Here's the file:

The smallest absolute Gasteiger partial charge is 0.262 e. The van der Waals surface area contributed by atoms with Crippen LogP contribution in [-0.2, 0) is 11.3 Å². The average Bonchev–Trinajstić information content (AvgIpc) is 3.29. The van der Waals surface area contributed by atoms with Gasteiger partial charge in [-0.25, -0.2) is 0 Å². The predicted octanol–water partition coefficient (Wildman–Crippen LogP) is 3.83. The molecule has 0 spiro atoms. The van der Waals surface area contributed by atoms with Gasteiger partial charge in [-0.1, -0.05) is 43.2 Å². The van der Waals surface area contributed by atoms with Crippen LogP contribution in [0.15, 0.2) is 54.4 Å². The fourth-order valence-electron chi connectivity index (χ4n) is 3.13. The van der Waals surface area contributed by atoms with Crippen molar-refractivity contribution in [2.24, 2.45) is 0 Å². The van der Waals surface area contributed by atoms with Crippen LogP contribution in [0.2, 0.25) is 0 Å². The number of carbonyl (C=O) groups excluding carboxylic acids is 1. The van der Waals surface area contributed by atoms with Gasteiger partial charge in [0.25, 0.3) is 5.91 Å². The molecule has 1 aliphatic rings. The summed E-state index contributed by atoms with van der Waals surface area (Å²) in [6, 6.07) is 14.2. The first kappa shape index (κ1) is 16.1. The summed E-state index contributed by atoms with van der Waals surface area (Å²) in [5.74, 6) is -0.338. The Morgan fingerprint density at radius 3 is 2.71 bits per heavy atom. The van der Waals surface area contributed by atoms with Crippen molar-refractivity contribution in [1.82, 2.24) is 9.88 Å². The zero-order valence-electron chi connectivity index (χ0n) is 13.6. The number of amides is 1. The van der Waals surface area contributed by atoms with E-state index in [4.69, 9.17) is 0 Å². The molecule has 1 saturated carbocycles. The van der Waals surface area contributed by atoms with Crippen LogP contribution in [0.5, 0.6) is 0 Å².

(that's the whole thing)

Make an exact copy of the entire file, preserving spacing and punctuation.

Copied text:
The smallest absolute Gasteiger partial charge is 0.262 e. The van der Waals surface area contributed by atoms with Crippen LogP contribution in [-0.2, 0) is 11.3 Å². The average Bonchev–Trinajstić information content (AvgIpc) is 3.29. The van der Waals surface area contributed by atoms with Gasteiger partial charge in [-0.25, -0.2) is 0 Å². The predicted octanol–water partition coefficient (Wildman–Crippen LogP) is 3.83. The molecule has 0 spiro atoms. The van der Waals surface area contributed by atoms with Gasteiger partial charge in [-0.1, -0.05) is 43.2 Å². The van der Waals surface area contributed by atoms with Crippen LogP contribution in [0.15, 0.2) is 54.4 Å². The fourth-order valence-electron chi connectivity index (χ4n) is 3.13. The van der Waals surface area contributed by atoms with Crippen molar-refractivity contribution in [2.24, 2.45) is 0 Å². The van der Waals surface area contributed by atoms with Crippen LogP contribution in [0.2, 0.25) is 0 Å². The number of carbonyl (C=O) groups excluding carboxylic acids is 1. The van der Waals surface area contributed by atoms with Gasteiger partial charge in [0.25, 0.3) is 5.91 Å². The molecule has 1 aliphatic rings. The summed E-state index contributed by atoms with van der Waals surface area (Å²) in [6, 6.07) is 14.2. The first kappa shape index (κ1) is 16.1. The summed E-state index contributed by atoms with van der Waals surface area (Å²) in [5.74, 6) is -0.338. The Morgan fingerprint density at radius 3 is 2.71 bits per heavy atom. The van der Waals surface area contributed by atoms with Crippen molar-refractivity contribution in [1.82, 2.24) is 9.88 Å². The zero-order valence-electron chi connectivity index (χ0n) is 13.6. The number of amides is 1. The van der Waals surface area contributed by atoms with E-state index in [4.69, 9.17) is 0 Å². The molecule has 1 saturated carbocycles. The van der Waals surface area contributed by atoms with Crippen LogP contribution in [0.5, 0.6) is 0 Å².